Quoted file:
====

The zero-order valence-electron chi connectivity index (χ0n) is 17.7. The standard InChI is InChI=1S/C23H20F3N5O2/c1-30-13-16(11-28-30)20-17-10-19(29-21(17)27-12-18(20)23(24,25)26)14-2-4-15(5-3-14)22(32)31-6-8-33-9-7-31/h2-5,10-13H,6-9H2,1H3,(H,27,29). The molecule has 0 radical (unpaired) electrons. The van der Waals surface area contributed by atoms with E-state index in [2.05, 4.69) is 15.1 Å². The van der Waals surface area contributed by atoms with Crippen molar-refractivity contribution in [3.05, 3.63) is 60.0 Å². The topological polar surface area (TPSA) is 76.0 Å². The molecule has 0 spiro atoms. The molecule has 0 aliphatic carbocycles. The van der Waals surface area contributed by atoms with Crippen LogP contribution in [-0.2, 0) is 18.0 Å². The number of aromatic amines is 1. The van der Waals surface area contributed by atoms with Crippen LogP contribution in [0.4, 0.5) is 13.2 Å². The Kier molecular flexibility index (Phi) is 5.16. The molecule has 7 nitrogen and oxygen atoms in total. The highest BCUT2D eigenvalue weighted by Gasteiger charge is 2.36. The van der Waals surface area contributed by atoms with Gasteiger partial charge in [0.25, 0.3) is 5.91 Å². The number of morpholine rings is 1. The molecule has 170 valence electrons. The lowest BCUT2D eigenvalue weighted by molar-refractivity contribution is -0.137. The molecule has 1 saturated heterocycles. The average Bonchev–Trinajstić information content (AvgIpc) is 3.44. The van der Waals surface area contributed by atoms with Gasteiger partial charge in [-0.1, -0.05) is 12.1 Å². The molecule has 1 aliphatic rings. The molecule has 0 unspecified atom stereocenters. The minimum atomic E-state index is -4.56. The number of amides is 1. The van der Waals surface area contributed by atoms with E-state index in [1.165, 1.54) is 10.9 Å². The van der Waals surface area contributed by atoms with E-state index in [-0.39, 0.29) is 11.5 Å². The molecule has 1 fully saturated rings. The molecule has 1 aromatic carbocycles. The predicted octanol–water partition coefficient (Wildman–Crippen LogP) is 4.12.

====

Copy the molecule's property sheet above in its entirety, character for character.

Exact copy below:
The zero-order valence-electron chi connectivity index (χ0n) is 17.7. The standard InChI is InChI=1S/C23H20F3N5O2/c1-30-13-16(11-28-30)20-17-10-19(29-21(17)27-12-18(20)23(24,25)26)14-2-4-15(5-3-14)22(32)31-6-8-33-9-7-31/h2-5,10-13H,6-9H2,1H3,(H,27,29). The molecule has 0 radical (unpaired) electrons. The van der Waals surface area contributed by atoms with E-state index in [2.05, 4.69) is 15.1 Å². The van der Waals surface area contributed by atoms with Crippen molar-refractivity contribution in [3.05, 3.63) is 60.0 Å². The topological polar surface area (TPSA) is 76.0 Å². The molecule has 0 spiro atoms. The molecule has 0 aliphatic carbocycles. The van der Waals surface area contributed by atoms with Crippen LogP contribution in [-0.2, 0) is 18.0 Å². The number of aromatic amines is 1. The van der Waals surface area contributed by atoms with Crippen LogP contribution in [0.4, 0.5) is 13.2 Å². The Kier molecular flexibility index (Phi) is 5.16. The molecule has 7 nitrogen and oxygen atoms in total. The highest BCUT2D eigenvalue weighted by Gasteiger charge is 2.36. The van der Waals surface area contributed by atoms with Gasteiger partial charge in [0.25, 0.3) is 5.91 Å². The number of morpholine rings is 1. The molecule has 170 valence electrons. The lowest BCUT2D eigenvalue weighted by molar-refractivity contribution is -0.137. The molecule has 1 saturated heterocycles. The average Bonchev–Trinajstić information content (AvgIpc) is 3.44. The van der Waals surface area contributed by atoms with Gasteiger partial charge in [-0.1, -0.05) is 12.1 Å². The molecule has 1 aliphatic rings. The molecule has 0 unspecified atom stereocenters. The minimum atomic E-state index is -4.56. The number of amides is 1. The van der Waals surface area contributed by atoms with E-state index in [1.165, 1.54) is 10.9 Å². The van der Waals surface area contributed by atoms with E-state index in [-0.39, 0.29) is 11.5 Å². The molecule has 1 fully saturated rings. The molecule has 1 aromatic carbocycles. The predicted octanol–water partition coefficient (Wildman–Crippen LogP) is 4.12.